Doesn’t matter how hard you rack your brain, it’s tough to think of many bands who deserve more straight up respect than the Dropkick Murphys. After eleven years and a definite evolution from practicing in a barbershop basement to becoming St. Patrick’s Day show legends, the group is still the same rare breed of seven average, hard working nice guys who just happen to have the ability to step on a stage and create some of the most rollicking Irish punk rock known to modern man.

Even with the bragging rights to a commanding live show with stronger feelings of unity than those of a family reunion, drummer Matt Kelly holds dear that lovable Murphy sentiment of modesty.

“We’re only in a band,” he explains. “People like our music, not our personalities, per se. So why have an inflated ego?”Good question … then why aren’t humble bands like the Murphys recognized more often, if not for their talent, simply for their borderline anti-rockstar attitudes? In a day and age where one can gain worldwide hero worship solely on the grounds of being a bona fide asshole (think Anna Nicole Smith), it’s refreshing to hear a musician like Kelly declare that “anybody can write a song or strum some chords. We’re just lucky enough to have been at the right place at the right time for whatever success we have. We have more to be thankful for than to be assholes about.”

Amen. A breath of fresh musical air has arrived, and it’s wearing a kilt.

Out of all the compilations the Murphys have contributed to, which has been the most memorable?

Kelly: The Motorhead tribute compilation was a really cool one, as there were a lot of styles represented, and a few unique takes on a very one-dimensional, but great style.  Plus, it came out as a picture LP, so it made it even more memorable!

As a self-declared working class Democrat, how’d you feel about the recent takeover in Congress?

Kelly: I’m not a Democrat, and never was. As far as the takeover in Congress, I’m not a fan of a huge majority on either [the] Democrat or Republican side. The ideal situation would be for as even a match as possible.  Both sides serve their own agendas and should be watched closely. I suppose what the Democratic takeover means is more taxes and social programs.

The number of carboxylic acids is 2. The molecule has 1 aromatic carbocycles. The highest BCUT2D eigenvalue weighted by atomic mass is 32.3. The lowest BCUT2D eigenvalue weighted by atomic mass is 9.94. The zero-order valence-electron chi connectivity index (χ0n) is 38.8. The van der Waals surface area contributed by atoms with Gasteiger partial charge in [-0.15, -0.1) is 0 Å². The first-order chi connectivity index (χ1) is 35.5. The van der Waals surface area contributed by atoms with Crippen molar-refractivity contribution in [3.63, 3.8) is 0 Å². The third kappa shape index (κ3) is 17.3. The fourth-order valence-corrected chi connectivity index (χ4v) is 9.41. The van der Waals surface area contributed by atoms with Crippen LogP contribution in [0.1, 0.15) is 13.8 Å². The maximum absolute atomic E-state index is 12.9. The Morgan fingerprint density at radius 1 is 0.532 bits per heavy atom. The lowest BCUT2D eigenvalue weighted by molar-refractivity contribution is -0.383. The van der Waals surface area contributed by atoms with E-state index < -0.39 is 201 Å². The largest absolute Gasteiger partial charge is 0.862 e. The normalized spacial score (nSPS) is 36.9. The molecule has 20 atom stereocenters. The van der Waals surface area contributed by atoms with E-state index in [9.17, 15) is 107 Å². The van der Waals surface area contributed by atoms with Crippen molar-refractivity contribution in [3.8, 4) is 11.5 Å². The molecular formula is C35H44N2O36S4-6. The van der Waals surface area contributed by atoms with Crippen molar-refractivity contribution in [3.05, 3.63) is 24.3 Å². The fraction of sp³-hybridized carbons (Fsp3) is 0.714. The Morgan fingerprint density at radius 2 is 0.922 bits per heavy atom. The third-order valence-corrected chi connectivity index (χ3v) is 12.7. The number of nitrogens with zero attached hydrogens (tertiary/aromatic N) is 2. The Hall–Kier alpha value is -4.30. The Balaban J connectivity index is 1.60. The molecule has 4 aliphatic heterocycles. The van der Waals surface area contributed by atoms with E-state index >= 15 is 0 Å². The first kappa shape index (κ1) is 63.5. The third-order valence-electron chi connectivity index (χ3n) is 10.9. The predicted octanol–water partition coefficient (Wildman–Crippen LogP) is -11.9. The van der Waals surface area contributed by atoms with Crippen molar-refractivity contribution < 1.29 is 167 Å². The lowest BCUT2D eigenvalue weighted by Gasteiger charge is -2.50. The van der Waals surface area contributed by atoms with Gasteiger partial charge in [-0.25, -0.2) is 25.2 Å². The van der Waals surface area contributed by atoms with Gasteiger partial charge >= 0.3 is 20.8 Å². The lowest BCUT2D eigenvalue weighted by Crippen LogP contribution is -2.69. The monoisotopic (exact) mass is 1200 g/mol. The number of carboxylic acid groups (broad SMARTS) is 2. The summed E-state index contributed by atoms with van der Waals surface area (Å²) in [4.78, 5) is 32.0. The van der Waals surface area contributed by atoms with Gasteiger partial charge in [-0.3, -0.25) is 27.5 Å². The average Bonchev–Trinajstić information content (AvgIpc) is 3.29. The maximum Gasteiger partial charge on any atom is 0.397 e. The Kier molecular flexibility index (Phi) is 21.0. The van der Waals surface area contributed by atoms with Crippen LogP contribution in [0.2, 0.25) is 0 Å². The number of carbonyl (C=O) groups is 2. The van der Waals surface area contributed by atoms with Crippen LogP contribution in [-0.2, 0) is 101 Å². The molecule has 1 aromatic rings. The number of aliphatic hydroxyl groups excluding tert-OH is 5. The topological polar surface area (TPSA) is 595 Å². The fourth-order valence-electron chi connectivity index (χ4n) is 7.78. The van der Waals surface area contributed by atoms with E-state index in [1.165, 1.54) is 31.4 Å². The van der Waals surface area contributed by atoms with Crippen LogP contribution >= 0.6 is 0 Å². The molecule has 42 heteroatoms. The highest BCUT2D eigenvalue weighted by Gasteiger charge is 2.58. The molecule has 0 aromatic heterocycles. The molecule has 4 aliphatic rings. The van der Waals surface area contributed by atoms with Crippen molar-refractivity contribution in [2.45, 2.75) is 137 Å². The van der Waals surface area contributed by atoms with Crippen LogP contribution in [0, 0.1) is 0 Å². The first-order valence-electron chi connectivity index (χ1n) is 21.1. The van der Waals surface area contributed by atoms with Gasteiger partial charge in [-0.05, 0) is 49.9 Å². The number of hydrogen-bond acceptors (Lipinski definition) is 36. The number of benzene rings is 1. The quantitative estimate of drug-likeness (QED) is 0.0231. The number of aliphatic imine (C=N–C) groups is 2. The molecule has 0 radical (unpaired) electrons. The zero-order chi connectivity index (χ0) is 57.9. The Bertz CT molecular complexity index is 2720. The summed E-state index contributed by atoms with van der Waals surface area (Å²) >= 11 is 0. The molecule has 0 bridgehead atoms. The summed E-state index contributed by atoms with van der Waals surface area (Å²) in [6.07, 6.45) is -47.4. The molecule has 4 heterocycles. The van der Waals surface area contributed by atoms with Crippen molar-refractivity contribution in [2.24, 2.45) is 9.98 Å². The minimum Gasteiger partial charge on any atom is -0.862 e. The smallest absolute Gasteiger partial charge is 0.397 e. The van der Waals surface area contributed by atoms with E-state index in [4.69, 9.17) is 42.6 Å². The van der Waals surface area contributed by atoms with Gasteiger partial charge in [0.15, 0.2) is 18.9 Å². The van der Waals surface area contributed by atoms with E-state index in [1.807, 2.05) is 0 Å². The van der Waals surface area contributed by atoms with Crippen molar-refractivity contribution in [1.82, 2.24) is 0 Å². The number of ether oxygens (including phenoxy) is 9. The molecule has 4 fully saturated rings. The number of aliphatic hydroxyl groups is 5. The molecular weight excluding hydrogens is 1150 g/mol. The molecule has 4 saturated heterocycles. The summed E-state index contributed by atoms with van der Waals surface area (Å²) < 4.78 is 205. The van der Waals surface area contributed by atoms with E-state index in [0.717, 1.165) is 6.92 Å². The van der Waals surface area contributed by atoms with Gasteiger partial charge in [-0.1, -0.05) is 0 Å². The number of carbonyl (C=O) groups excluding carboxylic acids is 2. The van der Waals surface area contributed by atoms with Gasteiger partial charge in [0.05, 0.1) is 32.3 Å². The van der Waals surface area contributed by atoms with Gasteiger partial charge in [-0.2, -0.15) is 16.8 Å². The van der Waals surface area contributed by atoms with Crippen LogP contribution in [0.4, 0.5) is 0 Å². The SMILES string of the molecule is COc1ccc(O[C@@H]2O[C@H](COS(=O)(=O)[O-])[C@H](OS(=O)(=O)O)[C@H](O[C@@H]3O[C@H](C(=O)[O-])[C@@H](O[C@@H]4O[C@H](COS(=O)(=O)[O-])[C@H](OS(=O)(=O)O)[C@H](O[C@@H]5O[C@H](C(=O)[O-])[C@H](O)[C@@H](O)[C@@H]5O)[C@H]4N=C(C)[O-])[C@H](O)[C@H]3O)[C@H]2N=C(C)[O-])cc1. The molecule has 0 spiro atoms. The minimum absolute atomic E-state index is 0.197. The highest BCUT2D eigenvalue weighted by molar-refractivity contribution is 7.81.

Well, who’s your ideal Democratic presidential candidate?

Kelly: Maybe one that is elected because of their qualities as a leader, and one that isn’t elected solely as a backlash to the disastrous Bush regime.

The Pogues, obviously an influence of the Murphys, were largely the band that made Irish-style music acceptable and cool for punks. Do you feel as though you’re doing the same for a new generation?

Kelly: Maybe. There are a lot of other bands that are even more directly influenced by that style, such as Flogging Molly, the Tossers, etc., that the “purists” might find more appealing in that direction. We take influence from it, but it isn’t the only dimension to our sound. I guess you could call us the “gateway band” for that style. (laughs)

How is working under Epitaph different than Hellcat Records?

Kelly: It really isn’t; Hellcat is a subsidiary of Epitaph. They’re run out of the same offices and warehouse. Hellcat was started by [Rancid’s] Tim Armstrong through Epitaph as a new branch of the label.

There’s a lot of unity felt at your live shows. Growing up, what band’s live show did that for you?

Kelly: Thanks! Maybe Agnostic Front back in ‘90-91, Swingin’ Utters in the early to mid- ‘90s, and every time I ever saw Iron Maiden.

Do you have a favorite song to perform live?

Kelly: Either “Wheel of Misfortune,” “Rocky Road To Dublin,” “You’re A Rebel,” [Iron Cross] or “Working” by Cock Sparrer.

Which city do you feel has the most receptive crowds?

Kelly: That’s a really tough one. So many cities have such rabid fans, it’s hard to pick just one … so, I’ll give you a top three, at press time, anyways: Munich, Boston and Tokyo.

If you could give a sort of “State of the Murphys” address to all your fans, what would you say?

Kelly: (emphatically) Thanks so much for sticking by us and for your support over the last eleven years! Also, stop wearing our shirts to our gigs! You just don’t DO that! Oh yeah, get a haircut and wear some clothes that fit you … clean it up, kids! (laughs)

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